Health providers fear curtailing staff will lead to clash with Hiqa

HSE has 1,030 more staff on payroll than officially permitted

Stewarts Care has invested heavily to allow it deal with criticisms set out by Hiqa; this led to a €6.2 million unauthorised deficit. Photograph: Eric Luke / The Irish Times

Stewarts Care has invested heavily to allow it deal with criticisms set out by Hiqa; this led to a €6.2 million unauthorised deficit. Photograph: Eric Luke / The Irish Times

 

The Department of Public Expenditure warned in a report published a year ago that the health service was recruiting 371 whole-time staff each month on average at a time when it had a budget to take on only about 150.

Such a level of recruitment, the department argued, was unsustainable given other spending pressures such as pay and pharmaceutical costs.

The HSE believes its staff numbers will grow this year but it wants this to take place “in a way that is planned and affordable”. The health authority has since early this year put in place measures aimed at controlling staff level growth.

However, HSE chief executive Paul Reid told his new board in June that there were 1,030 whole-time equivalent staff on the payroll above its official limit of 117,858.

Mr Reid has insisted to his managers that achieving a break-even financial position this year while operating safe services must be the HSE’s main priority. He has directed that no manager has authority to overspend their allocation and they would be held to account should this occur. This message about controlling expenditure has now been passed on by the HSE to hospital and disability service operators.

The most recent official figures show that to the end of April the health service had recorded a deficit of €116 million, including €52 million in hospitals and €20 million in the disability sector. Mr Reid told the HSE board that his target was to limit overspending in these operational areas to €100 million for the year.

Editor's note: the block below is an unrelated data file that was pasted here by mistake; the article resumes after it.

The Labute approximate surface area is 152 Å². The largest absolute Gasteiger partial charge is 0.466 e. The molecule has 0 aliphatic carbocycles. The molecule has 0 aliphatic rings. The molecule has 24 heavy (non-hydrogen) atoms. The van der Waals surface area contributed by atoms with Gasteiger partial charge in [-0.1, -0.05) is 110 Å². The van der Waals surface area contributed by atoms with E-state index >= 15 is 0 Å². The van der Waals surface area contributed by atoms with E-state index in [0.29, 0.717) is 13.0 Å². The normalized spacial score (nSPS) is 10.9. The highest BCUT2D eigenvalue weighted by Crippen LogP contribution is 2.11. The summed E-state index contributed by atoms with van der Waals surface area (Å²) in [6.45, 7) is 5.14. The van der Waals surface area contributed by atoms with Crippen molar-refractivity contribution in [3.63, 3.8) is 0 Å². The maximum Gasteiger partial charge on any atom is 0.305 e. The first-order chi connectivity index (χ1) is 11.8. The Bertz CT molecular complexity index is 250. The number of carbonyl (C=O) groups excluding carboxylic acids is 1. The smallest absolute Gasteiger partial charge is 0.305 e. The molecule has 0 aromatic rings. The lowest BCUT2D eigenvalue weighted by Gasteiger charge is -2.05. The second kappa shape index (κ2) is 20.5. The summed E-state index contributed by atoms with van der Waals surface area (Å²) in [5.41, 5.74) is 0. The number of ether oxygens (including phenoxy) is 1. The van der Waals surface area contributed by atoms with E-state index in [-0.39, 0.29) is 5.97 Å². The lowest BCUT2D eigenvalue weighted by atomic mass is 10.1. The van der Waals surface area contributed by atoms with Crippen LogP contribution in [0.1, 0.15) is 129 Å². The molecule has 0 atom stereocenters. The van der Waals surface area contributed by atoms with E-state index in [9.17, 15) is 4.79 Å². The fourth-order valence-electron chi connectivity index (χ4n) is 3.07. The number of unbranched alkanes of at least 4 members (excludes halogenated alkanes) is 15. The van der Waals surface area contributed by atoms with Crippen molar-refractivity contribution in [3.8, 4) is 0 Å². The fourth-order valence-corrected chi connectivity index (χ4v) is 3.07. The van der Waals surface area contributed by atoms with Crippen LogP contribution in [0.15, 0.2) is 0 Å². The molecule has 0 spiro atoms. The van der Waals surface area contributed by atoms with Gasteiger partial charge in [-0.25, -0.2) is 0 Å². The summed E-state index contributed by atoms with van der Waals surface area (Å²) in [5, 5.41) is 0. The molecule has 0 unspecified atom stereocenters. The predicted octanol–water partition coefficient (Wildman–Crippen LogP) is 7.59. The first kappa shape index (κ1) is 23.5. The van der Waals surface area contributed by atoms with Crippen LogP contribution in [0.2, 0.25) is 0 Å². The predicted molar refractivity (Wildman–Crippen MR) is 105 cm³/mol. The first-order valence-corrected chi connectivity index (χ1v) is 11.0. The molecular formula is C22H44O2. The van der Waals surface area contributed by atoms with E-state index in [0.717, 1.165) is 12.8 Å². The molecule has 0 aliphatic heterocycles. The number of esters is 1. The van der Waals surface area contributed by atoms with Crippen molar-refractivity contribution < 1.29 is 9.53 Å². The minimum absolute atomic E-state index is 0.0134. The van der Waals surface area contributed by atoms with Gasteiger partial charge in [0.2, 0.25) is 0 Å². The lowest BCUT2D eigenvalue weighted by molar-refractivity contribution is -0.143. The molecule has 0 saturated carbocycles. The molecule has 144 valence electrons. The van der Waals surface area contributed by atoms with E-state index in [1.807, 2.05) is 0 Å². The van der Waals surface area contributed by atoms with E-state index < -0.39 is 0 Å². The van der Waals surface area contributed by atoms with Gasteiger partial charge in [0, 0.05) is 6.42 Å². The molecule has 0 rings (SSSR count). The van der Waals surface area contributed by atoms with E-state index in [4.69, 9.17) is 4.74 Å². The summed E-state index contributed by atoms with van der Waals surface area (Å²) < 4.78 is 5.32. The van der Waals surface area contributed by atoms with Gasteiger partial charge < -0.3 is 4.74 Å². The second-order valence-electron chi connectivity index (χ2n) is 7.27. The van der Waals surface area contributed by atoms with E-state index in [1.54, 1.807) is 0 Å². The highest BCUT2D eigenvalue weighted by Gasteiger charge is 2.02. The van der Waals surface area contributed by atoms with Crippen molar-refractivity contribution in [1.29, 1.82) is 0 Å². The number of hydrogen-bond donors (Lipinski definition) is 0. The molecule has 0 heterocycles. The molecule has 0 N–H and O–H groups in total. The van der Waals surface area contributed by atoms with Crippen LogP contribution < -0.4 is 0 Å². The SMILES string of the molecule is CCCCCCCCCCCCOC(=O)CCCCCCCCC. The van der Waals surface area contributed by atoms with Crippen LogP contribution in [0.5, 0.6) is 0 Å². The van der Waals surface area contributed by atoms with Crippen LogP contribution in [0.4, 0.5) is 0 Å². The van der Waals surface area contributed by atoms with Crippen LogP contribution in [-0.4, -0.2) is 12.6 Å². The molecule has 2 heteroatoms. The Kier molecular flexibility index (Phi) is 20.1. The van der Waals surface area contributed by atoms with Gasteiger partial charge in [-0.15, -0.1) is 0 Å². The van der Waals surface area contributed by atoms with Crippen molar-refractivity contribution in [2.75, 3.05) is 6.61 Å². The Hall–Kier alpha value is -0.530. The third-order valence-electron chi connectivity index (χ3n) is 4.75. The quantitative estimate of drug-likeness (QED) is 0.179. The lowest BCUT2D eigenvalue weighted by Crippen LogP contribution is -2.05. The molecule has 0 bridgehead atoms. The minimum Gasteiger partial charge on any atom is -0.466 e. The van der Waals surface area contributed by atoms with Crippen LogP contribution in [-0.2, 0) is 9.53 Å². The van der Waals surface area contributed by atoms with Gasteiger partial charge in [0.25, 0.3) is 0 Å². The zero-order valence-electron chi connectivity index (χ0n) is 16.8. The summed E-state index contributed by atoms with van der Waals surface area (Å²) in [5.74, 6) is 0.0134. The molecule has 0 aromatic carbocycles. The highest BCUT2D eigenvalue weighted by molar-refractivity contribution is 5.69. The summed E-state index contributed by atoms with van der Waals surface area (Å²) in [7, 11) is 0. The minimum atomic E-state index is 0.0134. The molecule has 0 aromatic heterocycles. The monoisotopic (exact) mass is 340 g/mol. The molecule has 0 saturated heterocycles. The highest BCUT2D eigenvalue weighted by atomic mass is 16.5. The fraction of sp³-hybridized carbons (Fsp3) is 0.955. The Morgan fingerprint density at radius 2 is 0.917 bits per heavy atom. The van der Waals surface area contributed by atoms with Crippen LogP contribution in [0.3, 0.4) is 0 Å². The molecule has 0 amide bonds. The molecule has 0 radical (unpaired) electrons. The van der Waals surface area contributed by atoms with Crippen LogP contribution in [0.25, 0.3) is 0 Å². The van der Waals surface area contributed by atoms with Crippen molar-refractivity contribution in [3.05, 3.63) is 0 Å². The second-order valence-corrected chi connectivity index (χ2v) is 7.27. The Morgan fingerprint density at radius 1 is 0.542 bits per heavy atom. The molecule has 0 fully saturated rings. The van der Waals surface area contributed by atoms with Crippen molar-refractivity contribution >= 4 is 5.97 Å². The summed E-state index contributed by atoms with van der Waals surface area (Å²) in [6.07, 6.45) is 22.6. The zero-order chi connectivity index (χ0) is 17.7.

If this was to be achieved, he said it would require significant focus on the part of management and, separately, support from Government.

“It will also require external support around the necessary approach to limiting cost growth so that there are coherent internal and external messages from the highest levels around the requirement to absolutely minimise any deficit in 2019,” he added.

Level of resources

However, Mr Reid also warned that other statutory regulatory bodies, operating under the aegis of the Department of Health, would have to have “due regard” to the level of resources available to the HSE. This is seen to be a clear reference to the health watchdog Hiqa.

In the disability sector, in particular, there are concerns that the HSE’s directive to live within budget will clash with separate instructions put in place by Hiqa for facilities and services to be enhanced to maintain their registration.

One organisation that believes it is facing such a dilemma is Stewarts Care, a publicly funded body which assists about 1,000 people with intellectual disabilities.

Stewarts Care invested heavily in about 80-100 additional staff as well as in new structures, facilities and training in the past year or so to allow it deal with criticisms set out by Hiqa.

However, this led to a €6.2 million unauthorised deficit last year and a potential overrun of more than €5 million this year.

Stewarts Care last week told trade unions that on foot of the new HSE directive to live within its budget, it would have to put in place staffing restrictions. It would also have to curtail non-pay expenditure and operate essentially only a “safe service” without add-ons for those in its care for the rest of the year.

The reaction of Hiqa to these measures is, as yet, unknown.

However, there are wider financial problems across the disability sector – both in the State operators, known as section 38 bodies, and those private organisations that receive grant aid from the HSE, known as section 39 organisations.

Internal HSE reports maintain there is concern about “substantial deficit challenges” in section 38 and section 39 organisations. HSE documents say it has advised the Department of Health of “high-level risks” about both the finances of these organisations and in relation to the delivery of services.

The HSE said a joint group would be established with the Department of Health to examine financial overruns in disability services to date and identify measures to limit potential deficits in this year. The Department of Health said the deliberations of this group were ongoing.

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